Berlin’s Interior Senator Andreas Geisel and the city state’s police department are continuing to wage war against different forms of organized crime. Geisel and Police Chief Barbara Slowik announced details on Wednesday.
The fight against organized crime continues. In Berlin, the Senator in charge, Andreas Geisel, said this year, 300 police operations had already taken place in the clan crime area. This translates to about one per day. Geisel and Berlin’s Police Chief Barbara Slowik provided updates and data for last year.
Geisel Wants Better Equipment
Geisel stated, organized crime had “a high threat potential” and the groups engaged in these illegal activities were highly professional. Also they had built international networks. These aspects make things difficult for the police and prosecutors. Nowadays, Europol works on bringing about cooperation between police departments in different European countries and beyond.
Even though the German abbreviation for organized crime (‘organisierte Kriminalität’) is OK, the crimes committed are the exact opposite. But at least the gangsters responsible are feeling more pressure today, including in Berlin. According to Senator Geisel, Berlin’s State Office of Criminal Investigations was partially reorganized, in order to be able to react more quickly to criminal activity.
At the same time, Geisel demanded better equipment for the police. What the department’s personnel is concerned, help is on its way. More than 800 additional posts within the police and the State Office will be created. At this stage, the Berlin police department employs around 25,000 people. Its cooperation with the federal authorities is “good”, according to Geisel.
Bikers, Russians and Arabs
Within organized crime, there are many groups police are forced to concentrate on. Those include biker gangs. Those are harder to identify these days because some of them are not allowed to wear those jackets with their group’s logos anymore. But some biker clubs still consitute a danger.
There was a growing “Russian-Eurasian” part of organized crime, Senator Geisel told the press. In this case, criminal structures are being built up by individuals from Russia and other former Soviet republics. Many of those criminals had appeared in Germany only recently.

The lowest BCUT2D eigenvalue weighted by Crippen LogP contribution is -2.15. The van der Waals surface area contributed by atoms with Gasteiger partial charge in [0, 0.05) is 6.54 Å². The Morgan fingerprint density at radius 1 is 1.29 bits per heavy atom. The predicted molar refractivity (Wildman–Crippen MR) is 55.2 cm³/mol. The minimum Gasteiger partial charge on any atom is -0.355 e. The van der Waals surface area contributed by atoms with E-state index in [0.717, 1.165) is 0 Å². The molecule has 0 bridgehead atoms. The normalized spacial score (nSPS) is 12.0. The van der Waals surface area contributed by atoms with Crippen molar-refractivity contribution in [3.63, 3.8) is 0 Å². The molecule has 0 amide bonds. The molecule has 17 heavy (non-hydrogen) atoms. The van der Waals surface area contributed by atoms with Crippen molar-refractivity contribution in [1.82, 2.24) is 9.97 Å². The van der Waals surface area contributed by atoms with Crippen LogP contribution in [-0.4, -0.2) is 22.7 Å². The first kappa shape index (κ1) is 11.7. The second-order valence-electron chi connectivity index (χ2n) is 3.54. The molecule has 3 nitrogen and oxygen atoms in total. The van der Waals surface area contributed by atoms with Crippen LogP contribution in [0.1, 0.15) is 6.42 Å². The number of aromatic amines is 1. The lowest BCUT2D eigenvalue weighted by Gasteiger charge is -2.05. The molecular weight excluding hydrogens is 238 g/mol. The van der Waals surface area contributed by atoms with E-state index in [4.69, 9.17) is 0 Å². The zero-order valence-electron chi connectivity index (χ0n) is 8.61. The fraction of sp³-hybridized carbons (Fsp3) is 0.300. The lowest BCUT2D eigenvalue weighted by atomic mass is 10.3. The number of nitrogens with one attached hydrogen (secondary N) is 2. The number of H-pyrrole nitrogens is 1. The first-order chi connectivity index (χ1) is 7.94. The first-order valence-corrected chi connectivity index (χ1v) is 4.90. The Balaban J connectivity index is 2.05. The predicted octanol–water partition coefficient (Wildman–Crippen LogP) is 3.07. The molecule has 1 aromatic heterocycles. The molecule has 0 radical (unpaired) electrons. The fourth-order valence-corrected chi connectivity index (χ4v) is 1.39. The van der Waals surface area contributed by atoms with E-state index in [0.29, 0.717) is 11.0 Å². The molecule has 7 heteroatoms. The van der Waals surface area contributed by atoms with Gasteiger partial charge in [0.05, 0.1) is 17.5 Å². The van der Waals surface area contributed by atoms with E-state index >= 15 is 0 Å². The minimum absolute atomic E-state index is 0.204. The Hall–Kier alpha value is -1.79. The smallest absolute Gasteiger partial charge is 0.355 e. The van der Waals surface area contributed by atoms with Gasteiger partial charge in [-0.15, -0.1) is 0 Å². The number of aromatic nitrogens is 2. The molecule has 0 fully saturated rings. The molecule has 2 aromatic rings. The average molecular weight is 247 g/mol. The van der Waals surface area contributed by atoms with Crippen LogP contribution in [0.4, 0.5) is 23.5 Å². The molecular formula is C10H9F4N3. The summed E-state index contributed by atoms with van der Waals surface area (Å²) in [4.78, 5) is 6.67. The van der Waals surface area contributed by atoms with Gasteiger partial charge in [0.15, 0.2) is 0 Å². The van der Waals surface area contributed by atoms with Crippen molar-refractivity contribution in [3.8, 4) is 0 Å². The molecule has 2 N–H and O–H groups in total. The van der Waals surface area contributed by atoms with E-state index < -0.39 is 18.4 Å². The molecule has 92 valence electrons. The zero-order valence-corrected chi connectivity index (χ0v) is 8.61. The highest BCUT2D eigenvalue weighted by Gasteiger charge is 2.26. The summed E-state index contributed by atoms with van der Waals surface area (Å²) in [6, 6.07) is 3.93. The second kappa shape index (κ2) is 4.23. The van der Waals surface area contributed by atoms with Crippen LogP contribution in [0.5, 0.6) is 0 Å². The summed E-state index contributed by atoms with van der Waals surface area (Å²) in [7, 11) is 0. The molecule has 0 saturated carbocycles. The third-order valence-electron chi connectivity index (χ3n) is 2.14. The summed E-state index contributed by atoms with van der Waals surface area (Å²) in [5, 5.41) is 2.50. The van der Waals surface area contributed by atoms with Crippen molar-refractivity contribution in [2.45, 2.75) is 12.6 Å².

And there are Arab clans the Berlin police have been dealing with for years. The war the authorities are waging is not only continuing, but also being intensified in this case as well. The three groups mentioned make up 40 percent of organized crime in Berlin. German criminals and gangsters of other nationalities make up the rest.
Arab Clans were ‘Hit where it Hurts’
Organized crime groups are trying to bribe police. One officers who fed gangster information for money was recently suspended and charged. The gangs also do a lot of damage. In 2018 alone, the damage done in Berlin amounts to almost 100 million Euro (111 million U.S. Dollars or 84 million Pounds Sterling).
Criminal Arab clans are among the toughest and therefore hard to deal with. But Senator Geisel said they had been “hit where it hurts.” In 2018 alone, Berlin had confiscated as many as 77 real estate objects from them. This year, 12 tons of Shisha tobacco had been confiscated. One of the biggest problems regarding Arab clans was their readiness to use violence, including killings, Senator Geisel said at this morning’s press conference.
Police Chief Barbara Slowik said there were 59 “investigation complexes” her authority was working on. The operations against organized crime conducted in Berlin make up about 11 percent of all operations in the Federal Republic of Germany. Berlin is a hotspot because of its size and its geographical location.
Bulgarians Largest Group in Organized Crime
Regarding the nationalities of organized crime suspects in Berlin, German nationals, including many of foreign origin, are the largest group, followed by Bulgarians (9.7 percent), Turks (9 percent) and Poles (6.2 percent). Out of all suspects apprehended in 2018, 11.3 percent were armed.
The crimes recorded in this area mainly fall into four big rubrics:
- Property crime
- Drug trafficking
- ‘Nightlife crime’
- Forgery crime
On average, it took the Berlin police department and other authorities 18.1 months to deal with one ‘organized crime complex’ in 2018. The average rose, compared to 2017, mainly because one big human trafficking and forced prostitution case took 54 months to deal with.
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